A Man is Beaten by Pulp

As an unabashed disciple of Ray Bradbury and Steven Spielberg, both masters of balancing the timeless and the tasteless, I approve of this message. Partly, I approve because this is the just kind of thing I need to hear, as I am way, way too perfectionistic about my writing.

I’m reminded of something Austin Kleon wrote about his son in Keep Going. When it came to drawing, not only was his son “medium agnostic,” he also didn’t seem to care about the finished product. All of his energy was focused on the verb.

I’ve noticed this same thing about my daughter. If I hand her five sheets of blank paper, she’ll draw five spirals in five different colors and then ask for more sheets.

Back to the article on pulp fiction, the author gives three lessons we can learn from the pulpists.

Write Like You’re Freelance

Artists of all kinds are suspicious of money. (With good reason, in some cases.) Money can inject a healthy amount of work ethic into your writing, however. The list of great books that were written because someone was desperate for a paycheck is endless. The need to sell a story can make you more realistic about what to leave and what to cut, when you need to finish, and who you should be writing for.

Make Your Writing Visceral

This piece of advice goes hand-in-hand with the one above. If you need to get paid, you need to get an audience. And if you need an audience, you need to hook them and reel them without wasting any time. You do that by appealing to their guts. During an interview one time, Darren Doane gave someone the following scenario.

You’re in front of a whiteboard. A guy hands you a marker and says, “In sixty seconds, your family is going to walk through that door. You need to write something on the board that will cause them to have a physical reaction – laughing, crying, whatever. If they don’t react, I’ll shoot all of you.”

The guy who was interviewing Darren said that he’d probably write something dirty, since that would be the easiest way to get a physical reaction. Darren said, “And you’ve just explained ninety percent of movies.”

A little violent for a thought experiment, perhaps, but his point is that this is the situation every artist (writer, musician, filmmaker) finds himself in. The stakes are high, and you have a limited amount of time. Don’t ask your readers to care. Make them care. Hook their guts.

Think Disposable

This is actually a big theme of Austin Kleon’s books, which I get mixed up because I read them back to back. You might think that in order to produce good work, you need to save up for it, but in fact the opposite is true. Good work only comes once you’ve gotten rid of the bad and the mediocre stuff. Produce vast amounts. Discard a little less than you produce. Find the diamonds.

The upshot of all of this is a word of advice to myself: don’t let the pulp writers outdo you. You can write worse stuff faster than they can.

A Man Smudges Productively

Austin Kleon writes about chalkboards, quoting this NYT article:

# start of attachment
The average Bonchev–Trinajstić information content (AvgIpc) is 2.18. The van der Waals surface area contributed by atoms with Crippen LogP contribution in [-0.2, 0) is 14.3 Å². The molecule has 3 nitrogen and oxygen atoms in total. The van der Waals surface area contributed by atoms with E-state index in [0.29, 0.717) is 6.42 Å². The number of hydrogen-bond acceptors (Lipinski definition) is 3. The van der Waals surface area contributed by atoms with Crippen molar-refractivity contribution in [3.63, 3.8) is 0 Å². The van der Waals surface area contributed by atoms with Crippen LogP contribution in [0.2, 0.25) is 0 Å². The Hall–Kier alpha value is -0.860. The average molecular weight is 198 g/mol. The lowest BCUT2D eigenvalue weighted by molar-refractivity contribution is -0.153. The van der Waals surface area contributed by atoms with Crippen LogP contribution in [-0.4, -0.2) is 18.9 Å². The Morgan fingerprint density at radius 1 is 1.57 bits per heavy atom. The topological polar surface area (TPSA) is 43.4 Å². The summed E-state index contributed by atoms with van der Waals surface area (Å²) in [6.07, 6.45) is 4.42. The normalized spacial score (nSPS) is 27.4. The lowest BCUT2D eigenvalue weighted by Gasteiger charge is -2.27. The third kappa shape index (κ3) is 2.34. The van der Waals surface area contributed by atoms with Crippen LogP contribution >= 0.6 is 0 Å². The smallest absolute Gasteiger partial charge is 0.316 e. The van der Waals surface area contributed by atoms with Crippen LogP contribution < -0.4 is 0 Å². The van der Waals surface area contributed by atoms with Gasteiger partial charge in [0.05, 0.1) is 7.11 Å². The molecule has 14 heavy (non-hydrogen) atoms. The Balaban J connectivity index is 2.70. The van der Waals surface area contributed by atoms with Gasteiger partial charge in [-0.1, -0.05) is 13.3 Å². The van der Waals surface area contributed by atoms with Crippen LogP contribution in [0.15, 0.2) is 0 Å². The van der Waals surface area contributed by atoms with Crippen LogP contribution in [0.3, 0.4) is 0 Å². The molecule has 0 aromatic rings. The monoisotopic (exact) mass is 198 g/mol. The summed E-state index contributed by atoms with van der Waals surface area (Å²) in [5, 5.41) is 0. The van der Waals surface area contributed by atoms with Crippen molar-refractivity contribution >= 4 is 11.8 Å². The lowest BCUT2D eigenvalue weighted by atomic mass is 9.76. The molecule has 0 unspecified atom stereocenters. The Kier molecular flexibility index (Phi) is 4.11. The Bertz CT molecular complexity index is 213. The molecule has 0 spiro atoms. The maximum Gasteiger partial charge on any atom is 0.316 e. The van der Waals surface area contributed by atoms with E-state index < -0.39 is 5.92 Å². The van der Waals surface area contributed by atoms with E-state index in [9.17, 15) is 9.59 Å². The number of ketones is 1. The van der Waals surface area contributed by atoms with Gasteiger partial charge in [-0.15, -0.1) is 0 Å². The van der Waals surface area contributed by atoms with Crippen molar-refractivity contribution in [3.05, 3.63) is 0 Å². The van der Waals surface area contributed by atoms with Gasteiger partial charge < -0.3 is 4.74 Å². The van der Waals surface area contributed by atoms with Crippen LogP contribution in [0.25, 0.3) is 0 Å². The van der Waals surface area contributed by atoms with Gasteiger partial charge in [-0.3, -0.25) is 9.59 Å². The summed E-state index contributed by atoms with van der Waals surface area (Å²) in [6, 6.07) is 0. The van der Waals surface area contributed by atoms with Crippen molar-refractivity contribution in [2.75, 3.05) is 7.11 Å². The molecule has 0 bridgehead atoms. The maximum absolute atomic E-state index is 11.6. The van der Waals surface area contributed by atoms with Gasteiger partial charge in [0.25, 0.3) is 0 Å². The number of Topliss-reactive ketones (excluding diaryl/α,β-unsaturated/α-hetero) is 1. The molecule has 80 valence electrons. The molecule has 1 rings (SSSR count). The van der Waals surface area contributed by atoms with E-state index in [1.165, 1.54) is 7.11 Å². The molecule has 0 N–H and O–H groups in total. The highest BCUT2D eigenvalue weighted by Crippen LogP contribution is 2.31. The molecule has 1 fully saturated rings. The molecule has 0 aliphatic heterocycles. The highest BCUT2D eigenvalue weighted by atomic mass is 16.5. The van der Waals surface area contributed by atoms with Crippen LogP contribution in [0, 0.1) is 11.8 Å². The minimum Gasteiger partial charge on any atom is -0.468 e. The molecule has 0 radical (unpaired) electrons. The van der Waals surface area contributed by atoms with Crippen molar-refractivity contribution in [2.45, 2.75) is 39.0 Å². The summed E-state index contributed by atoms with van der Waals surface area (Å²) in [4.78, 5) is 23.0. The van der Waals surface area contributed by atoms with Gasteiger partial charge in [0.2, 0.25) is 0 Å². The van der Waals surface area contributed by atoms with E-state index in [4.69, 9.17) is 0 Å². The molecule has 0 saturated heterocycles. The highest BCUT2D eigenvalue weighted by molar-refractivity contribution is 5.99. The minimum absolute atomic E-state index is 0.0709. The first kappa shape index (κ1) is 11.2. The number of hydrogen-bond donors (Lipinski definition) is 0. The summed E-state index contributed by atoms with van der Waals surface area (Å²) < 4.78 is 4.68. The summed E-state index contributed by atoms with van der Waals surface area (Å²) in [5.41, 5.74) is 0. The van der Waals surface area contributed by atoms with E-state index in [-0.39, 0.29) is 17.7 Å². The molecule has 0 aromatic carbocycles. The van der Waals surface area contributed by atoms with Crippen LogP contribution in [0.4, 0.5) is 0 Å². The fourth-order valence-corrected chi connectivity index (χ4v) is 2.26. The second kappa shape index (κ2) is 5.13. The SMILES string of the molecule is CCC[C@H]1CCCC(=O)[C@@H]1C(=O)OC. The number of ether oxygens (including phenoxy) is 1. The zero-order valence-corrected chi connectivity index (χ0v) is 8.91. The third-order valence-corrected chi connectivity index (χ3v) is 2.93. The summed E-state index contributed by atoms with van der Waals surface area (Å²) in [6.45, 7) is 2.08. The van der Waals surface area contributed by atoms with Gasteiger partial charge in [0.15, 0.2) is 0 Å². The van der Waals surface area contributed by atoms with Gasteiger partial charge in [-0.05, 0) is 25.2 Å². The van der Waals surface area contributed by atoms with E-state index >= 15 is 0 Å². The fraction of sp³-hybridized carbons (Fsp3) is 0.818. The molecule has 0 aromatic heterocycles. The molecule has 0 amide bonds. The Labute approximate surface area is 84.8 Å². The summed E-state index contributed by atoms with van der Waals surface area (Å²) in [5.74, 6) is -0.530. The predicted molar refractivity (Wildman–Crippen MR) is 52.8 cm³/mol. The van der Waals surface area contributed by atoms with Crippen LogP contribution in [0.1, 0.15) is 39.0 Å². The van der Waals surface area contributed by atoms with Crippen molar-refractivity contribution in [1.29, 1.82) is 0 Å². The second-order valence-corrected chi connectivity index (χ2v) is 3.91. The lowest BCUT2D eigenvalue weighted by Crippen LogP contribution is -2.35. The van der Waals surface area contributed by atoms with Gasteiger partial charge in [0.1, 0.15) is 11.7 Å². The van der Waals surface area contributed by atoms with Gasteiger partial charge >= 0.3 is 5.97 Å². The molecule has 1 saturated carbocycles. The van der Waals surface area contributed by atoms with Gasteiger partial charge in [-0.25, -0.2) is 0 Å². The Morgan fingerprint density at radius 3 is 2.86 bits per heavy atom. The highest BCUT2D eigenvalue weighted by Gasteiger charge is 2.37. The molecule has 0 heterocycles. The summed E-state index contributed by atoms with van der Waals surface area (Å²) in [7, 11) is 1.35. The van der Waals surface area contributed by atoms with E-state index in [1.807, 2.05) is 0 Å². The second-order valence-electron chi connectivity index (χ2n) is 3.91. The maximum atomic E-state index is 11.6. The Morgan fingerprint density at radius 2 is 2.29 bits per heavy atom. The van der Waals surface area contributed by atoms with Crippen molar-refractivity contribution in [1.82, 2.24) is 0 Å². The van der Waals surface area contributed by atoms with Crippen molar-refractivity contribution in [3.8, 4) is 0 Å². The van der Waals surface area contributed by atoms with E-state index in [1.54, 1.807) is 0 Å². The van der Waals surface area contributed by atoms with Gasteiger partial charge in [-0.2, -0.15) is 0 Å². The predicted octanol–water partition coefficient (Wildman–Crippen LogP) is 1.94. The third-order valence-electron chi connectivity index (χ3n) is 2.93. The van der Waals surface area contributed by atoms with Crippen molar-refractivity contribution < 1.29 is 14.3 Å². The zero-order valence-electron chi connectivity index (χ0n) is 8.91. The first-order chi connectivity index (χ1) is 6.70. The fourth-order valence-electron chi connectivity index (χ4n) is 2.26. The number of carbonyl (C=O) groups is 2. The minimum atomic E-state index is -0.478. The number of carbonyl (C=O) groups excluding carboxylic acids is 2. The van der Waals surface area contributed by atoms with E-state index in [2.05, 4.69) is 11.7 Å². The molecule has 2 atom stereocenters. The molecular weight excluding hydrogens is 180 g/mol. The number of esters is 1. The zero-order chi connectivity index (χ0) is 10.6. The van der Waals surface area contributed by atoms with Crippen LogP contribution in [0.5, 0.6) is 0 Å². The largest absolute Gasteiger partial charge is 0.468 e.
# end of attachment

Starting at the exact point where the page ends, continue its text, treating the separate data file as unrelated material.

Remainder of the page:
In many fields of science and investigation, blackboards have been replaced with whiteboards or slide show presentations. But chalk is cheaper and biodegradable. It smells better than whiteboard markers and is easier to clean up, mathematicians say. It is also more fun to write with.

One of the chalkophiles he cites says that “the value [of chalk] is in using it up.” This is one reason I love using wooden pencils. Yes, you have to sharpen them, but you get to measure your work against the diminishing length. Empty pens, too, give me the same satisfaction.

Austin’s post reminded me of this NHPR story (that’s New Hampshire Public Radio) about why mathematicians love using chalkboards. Here are a few of the juicier quotes.

On the sound chalk makes on the chalkboard:

It’s much louder than any other writing implement would be. And as a result it’s much harder to interrupt somebody who’s writing on a blackboard. So if you’re up there, it’s like there’s this noise that keeps you from saying “Wait a minute! What about this?” whereas if you’re writing with a marker on a whiteboard, it’s easier to interrupt. This actually leads to longer flow of thoughts, which is important in mathematics; you’re not breaking it up as much. So that’s one possibility.

On the size of the writing:

You have to write big. Easier to see. But also it means you can fit fewer character on, you have to be more concise. And frankly, conciseness is what mathematics is. Mathematics is distilling information down to the minimum amount of characters. That’s really the essence of it. So that contributes to it.

On “productive smudging”:

Another thing he talked about that’s actually useful, and this is my favorite one, he said that blackboards smudge productively, which is just a great line. You know, you’re writing on a blackboard and oops, you make a mistake, you can rub it out with your hand, or you rub it out with an eraser. And it’s really easy to do. But it’s really hard to do it completely. You can’t get rid of it entirely. There’s always a little bit of a smudge and you write over it. And I’ve always thought that was a bad thing. And he argues that for mathematics, and particularly mathematics research, it’s a good thing because a lot of math research involves taking existing concepts and applying them in new ways. And so if you’ve written an existing equation everybody’s familiar with and then rubbed out a part of it and written something new over it, there is a visual sign that you have taken an existing concept and tweaked it, which is sort of like a reminder to the people in the audience that this is how you approach it. This is not some new thing you’ve brought down from on high, it’s an alteration of an existing one.